Being Branded


Special issue of Scandinavian Journal of Management, Edited by Jonathan Gosling, Katie Rose Sullivan and Jonathan Schroeder; Deadline 30 Oct 2011

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Scandinavian Journal of Management

Call for Papers for Special Issue on

Being Branded

Submission Deadline 30th October 2011

Guest Editors

Jonathan Gosling
University of Exeter

Katie Rose Sullivan
Universities of Utah and Lund

Jonathan Schroeder
Rochester Institute of Technology

Branding has become so ubiquitous that it seems to cover everything. Nations are promoted as brands, and their citizens become brand representatives. Individuals are urged to promote themselves as ‘brand me’, and what was once bracketed as ‘career planning’ is now touted as ‘personal brand strategy’. Celebrity culture is an obvious manifestation of this, extending star status from the movies to almost every walk of life. Many organizations present their staff as brand assets – especially in so-called knowledge industries such as higher education and consultancy.

Branding researchers have argued that individuals construct identity, express themselves, and create meaning through their interaction with brands. Critics maintain that we have been put to work for companies, as aesthetic labourers, working consumers, and immaterial agents, building value for brands without proper compensation. Thus, heightened awareness of consumers and employees’ roles in ‘cocreating’ brand value, and ‘co-producing’ products, services, and brands via active engagement with brands in brand communities, on websites, and in social interaction has led to productive research streams on ‘working consumers’; aesthetic labour, and branding. Consumer studies have considered being branded from the perspective of the active consumer of branded goods, such as how wearing branded clothes, perfumes, and styles impacts individual and collective identities; this is one form of being branded. But to date there has been very little study of what it means to be branded by an organization of which one is a member.

For this special issue we invite papers that examine ‘being branded’ in an organizational context. We are particularly interested in papers with a strong empirical and qualitative basis and which also contribute to theories of branding and identity, and to relevant methodological issues. However we will also welcome papers that draw on quantitative analyses where their conceptual contribution is substantial. Issues that might be addressed include – but are not limited to – the following:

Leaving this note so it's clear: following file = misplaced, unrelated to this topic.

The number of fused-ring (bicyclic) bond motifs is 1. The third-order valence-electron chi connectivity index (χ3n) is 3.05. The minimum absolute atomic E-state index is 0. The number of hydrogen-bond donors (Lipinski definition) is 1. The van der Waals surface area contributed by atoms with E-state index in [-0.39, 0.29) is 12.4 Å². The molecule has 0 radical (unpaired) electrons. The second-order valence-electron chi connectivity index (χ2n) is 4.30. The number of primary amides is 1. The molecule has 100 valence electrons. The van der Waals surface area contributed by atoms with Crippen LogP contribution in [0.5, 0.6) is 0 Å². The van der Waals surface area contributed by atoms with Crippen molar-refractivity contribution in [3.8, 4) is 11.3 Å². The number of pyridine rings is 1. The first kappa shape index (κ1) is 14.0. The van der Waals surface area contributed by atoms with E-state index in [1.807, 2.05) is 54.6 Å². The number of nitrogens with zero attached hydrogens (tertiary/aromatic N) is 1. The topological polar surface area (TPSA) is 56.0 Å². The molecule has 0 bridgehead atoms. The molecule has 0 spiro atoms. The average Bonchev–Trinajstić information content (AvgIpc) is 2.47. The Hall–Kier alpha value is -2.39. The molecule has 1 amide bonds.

• Experiential Approaches/Phenomenology of being branded
  • Imagery and style: ‘embodied occupational branding’ or the ways in which employees (re)create bodies/aesthetics to match or resist occupational norms
  • Implications for implicit and explicit employment contracts
  • Objectification and replaceability: branding and the flexible organisation
  • Representation and Delegation: power and ownership in a ‘star’ culture
  • Return on branding: valuing (and rewarding) the contribution of branded employees
  • Strategic commodification of employees – websites, brochures, photographs

Submission Guidelines and Important Dates:

The deadline for submissions is 30th October 2011 and should be submitted via the journal’s online submission system available through the journal homepage or directly via – choosing “Special Issue: On Being Branded” as the paper type.

Before submission, please consult the journal guidelines for authors at:

Additional information can be obtained from the guest editors:;; or

About the guest editors:

Jonathan Gosling is Professor of Leadership Studies at University of Exeter, UK. He is part of a multinational research collaboration examining branding, identity, and leadership, headquartered at Lund University. He is on a number of Boards and advisory commissions, has published heterogeneously, and is a co-founder of the One Planet MBA.

Katie Sullivan is a Postdoctoral Research Fellow in the School of Economics and Management at Lund University and a Visiting Scholar at The David Eccles School of Business at the University of Utah. Katie is certified as an Integrated Marketing Communication Consultant. She has published in Management Communication Quarterly and acted as a guest reviewer for several communication and management journals.

Jonathan Schroeder is the William A. Kern Professor of Communication at Rochester Institute of Technology in New York, and Honorary Professor of Marketing at University of Exeter. Schroeder has published widely on branding, communication, consumer research, and marketing aesthetics. He is editorin- chief of Consumption Markets & Culture.